Groups associated with black supremacist views
Several fringe groups have been described as either holding or promoting black supremacist beliefs. A source described by historian David Mark Chalmers as being "the most extensive source on right-wing extremism" is the Southern Poverty Law Center (SPLC), an American nonprofit organization that monitors all kinds of hate groups and extremists in the United States. Authors of the SPLC's quarterly Intelligence Reports described the following groups as holding black supremacist views:
- The Israelite Church of God in Jesus Christ (ICGJC), which is headquartered in New York City, was described in 2008 by the SPLC as an American "black supremacist sect" and part of the growing "black supremacist wing of the Hebrew Israelite movement". The ICGJC accepts the Old and New Testaments and the Apocrypha as inspired Scripture and has an apocalyptic view of the end of the world.
- The Israelite School of Universal Practical Knowledge (ISUPK), based in the Upper Darby Township of Philadelphia.
- The Nation of Yahweh is a religious group based in the United States described as black supremacist by the SPLC. It is an offshoot of the Black Hebrew Israelite line of thought. It was founded by American Yahweh ben Yahweh (born Hulon Mitchell Jr.), whose name means "God the Son of God" in Hebrew. The Nation of Yahweh grew rapidly throughout the 1980s and at its height had headquarters in Miami, Florida, and temples in 22 states.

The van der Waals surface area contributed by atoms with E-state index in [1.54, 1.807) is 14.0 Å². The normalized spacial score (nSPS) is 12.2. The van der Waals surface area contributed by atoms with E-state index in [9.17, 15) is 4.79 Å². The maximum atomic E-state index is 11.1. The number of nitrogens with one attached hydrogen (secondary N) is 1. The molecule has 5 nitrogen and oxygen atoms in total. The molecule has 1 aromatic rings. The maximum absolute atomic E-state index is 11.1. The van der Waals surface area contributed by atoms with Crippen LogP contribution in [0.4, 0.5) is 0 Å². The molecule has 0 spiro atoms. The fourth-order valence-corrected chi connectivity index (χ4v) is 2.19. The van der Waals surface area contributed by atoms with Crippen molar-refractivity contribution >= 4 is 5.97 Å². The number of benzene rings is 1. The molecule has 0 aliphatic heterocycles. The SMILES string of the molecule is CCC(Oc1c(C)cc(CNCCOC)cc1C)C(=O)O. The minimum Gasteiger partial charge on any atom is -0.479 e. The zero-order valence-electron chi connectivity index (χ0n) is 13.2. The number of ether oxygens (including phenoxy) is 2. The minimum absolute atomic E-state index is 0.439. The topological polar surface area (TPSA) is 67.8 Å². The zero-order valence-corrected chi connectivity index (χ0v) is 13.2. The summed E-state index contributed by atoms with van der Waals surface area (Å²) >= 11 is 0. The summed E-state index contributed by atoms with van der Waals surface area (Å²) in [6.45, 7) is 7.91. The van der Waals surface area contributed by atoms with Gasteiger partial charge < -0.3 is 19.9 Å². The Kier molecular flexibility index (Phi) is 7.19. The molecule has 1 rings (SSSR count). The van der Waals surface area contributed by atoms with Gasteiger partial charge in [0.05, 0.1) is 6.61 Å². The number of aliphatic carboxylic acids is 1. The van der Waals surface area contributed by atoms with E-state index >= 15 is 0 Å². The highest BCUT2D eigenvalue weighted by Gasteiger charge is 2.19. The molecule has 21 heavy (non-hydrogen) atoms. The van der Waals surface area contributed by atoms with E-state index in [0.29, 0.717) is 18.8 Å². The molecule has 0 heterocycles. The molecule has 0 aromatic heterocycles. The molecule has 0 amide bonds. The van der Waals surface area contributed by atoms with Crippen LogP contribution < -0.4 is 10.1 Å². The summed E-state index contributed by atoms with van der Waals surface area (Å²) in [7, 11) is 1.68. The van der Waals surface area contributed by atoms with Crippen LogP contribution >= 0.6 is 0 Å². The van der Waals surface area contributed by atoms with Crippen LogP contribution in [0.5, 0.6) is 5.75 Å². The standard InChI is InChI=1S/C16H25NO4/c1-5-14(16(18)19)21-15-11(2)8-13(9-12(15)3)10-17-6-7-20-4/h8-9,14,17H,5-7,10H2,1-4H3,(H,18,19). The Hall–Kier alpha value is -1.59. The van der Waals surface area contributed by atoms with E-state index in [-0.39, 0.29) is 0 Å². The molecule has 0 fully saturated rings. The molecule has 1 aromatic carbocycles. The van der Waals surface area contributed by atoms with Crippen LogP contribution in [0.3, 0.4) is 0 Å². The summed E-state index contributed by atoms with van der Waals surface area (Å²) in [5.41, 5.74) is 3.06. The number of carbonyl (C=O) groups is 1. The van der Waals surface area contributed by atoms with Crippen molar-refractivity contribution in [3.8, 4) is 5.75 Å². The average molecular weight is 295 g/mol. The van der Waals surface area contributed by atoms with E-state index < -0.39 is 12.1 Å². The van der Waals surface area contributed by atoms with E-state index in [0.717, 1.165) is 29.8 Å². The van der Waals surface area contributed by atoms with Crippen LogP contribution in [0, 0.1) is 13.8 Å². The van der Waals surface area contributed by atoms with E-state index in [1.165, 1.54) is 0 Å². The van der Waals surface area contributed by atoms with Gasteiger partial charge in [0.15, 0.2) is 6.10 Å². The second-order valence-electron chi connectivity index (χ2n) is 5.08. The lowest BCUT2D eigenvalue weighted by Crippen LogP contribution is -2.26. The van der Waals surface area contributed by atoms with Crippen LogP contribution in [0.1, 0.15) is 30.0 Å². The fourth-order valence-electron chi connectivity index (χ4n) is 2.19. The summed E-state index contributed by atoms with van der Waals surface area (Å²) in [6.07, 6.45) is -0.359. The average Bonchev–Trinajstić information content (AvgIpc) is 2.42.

- The United Nuwaubian Nation of Moors was founded by the American Dwight York, who has been described by the SPLC as advocating the belief that black people are superior to white people. The SPLC reported that York's teachings included the belief that "whites are 'devils', devoid of both heart and soul, their color the result of leprosy and genetic inferiority". The SPLC described the Nuwaubianism belief system as "mix[ing] black supremacist ideas with worship of the Egyptians and their pyramids, a belief in UFOs and various conspiracy theories related to the Illuminati and the Bilderbergers".
The Associated Press described the teachings of the Nation of Islam as having been black supremacist until 1975, when W. Deen Mohammed succeeded his father as its leader.